• Initiate appropriate referrals for genetic counseling. SLPs are not licensed to provide genetic counseling, but genetic counselors are. These professionals, typically holding master's degrees in their specialized field, can answer questions about the medical aspects of disorders, the prognosis, and the probability that subsequent children in a given family with a certain disorder will also have that disorder. The National Society of Genetic Counselors promotes genetic and genomic services. Its website provides an overview of the scope of the profession, as well as information on locating a genetic counselor with expertise in certain subspecialties such as neurogenetics, metabolic disorder, psychiatric genetics, pediatric genetics, newborn screening, complex disorders in adults, and specialty diseases. In contrast to secondary causes of speech and language deficits, primary speech and language disorders are not yet an established area of clinical practice for genetic counselors, but as more genetic discoveries are made, the scope of practice in genetic counseling is constantly expanding. SLPs and audiologists are often the first professionals to notice signs of a genetic syndrome and can advise clients to consult a genetic counselor, typically by asking their physician for a formal referral.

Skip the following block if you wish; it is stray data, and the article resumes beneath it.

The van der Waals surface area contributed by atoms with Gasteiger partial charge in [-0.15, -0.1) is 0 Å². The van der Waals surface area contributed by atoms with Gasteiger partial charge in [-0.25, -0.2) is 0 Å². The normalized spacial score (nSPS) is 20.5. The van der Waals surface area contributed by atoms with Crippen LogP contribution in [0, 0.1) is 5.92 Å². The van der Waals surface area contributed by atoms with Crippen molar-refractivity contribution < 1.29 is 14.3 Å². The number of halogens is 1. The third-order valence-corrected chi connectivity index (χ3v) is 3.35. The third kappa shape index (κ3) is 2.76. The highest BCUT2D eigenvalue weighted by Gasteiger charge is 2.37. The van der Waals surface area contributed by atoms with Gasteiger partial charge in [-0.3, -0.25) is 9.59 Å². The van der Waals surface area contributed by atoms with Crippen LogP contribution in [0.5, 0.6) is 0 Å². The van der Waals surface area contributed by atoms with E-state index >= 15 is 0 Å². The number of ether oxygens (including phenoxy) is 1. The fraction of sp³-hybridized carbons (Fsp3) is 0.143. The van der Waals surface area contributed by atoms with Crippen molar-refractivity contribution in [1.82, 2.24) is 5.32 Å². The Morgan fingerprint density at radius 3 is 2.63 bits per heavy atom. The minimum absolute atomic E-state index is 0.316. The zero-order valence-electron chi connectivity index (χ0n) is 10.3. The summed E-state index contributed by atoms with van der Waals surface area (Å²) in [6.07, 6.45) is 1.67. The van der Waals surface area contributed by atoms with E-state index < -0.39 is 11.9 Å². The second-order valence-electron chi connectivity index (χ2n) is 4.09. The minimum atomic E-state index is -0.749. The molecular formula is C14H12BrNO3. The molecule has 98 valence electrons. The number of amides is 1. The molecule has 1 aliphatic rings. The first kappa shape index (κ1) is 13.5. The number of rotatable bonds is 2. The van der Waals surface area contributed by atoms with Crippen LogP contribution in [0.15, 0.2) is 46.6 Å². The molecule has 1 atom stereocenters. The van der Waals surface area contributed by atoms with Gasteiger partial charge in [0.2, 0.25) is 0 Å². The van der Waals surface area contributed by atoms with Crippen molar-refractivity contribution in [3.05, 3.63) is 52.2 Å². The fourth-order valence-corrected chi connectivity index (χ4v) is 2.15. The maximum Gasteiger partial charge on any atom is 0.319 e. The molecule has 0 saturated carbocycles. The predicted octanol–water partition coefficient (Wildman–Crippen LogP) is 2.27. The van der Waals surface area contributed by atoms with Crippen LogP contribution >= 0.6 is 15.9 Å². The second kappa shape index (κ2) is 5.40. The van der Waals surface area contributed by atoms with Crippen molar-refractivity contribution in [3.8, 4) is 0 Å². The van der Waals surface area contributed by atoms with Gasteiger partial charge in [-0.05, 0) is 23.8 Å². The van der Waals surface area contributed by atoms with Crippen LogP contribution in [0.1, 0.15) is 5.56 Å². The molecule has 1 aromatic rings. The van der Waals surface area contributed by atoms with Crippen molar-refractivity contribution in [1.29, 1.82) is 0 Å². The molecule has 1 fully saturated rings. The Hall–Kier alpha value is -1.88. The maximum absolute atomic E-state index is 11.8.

• Be aware of the limitations of mail-order genetic screens. Personal genomics providers (direct-to-consumer genetics companies) incorporate a limited number of risk markers for primary speech and language impairments in their genetic analysis programs (for example, selected markers on the FOXP2 gene, which influences speech and language development, and on the KIAA019 gene, which influences dyslexia; markers for syndromic diseases that influence speech and language later in life, such as multiple sclerosis and Parkinson's disease). Because causal genes have not yet been identified in most types of primary communication disorders, no genetic screen can conclusively detect causal variants in someone's DNA. For hearing impairments, the story is slightly different. Of 100 genes associated with nonsyndromic hearing loss, three (GJB2, GJB6, and SLC26A4) account for more than a third of congenital cases, and these are typically included in direct-to-consumer genetic screens. Nonetheless, failure to detect a causal variant is a possibility with this type of method.

Into the Future

Causal genes for speech and language disorders will likely be identified and validated in the near future. In the process, we may learn that speech and language disorders result from various different gene disruptions in different families. Armed with this knowledge, we can be more informed in our treatment approaches with clients such as our earlier example of Tiffany, the 6-year-old with the familial speech disorder that is traumatizing her social development as a preschooler.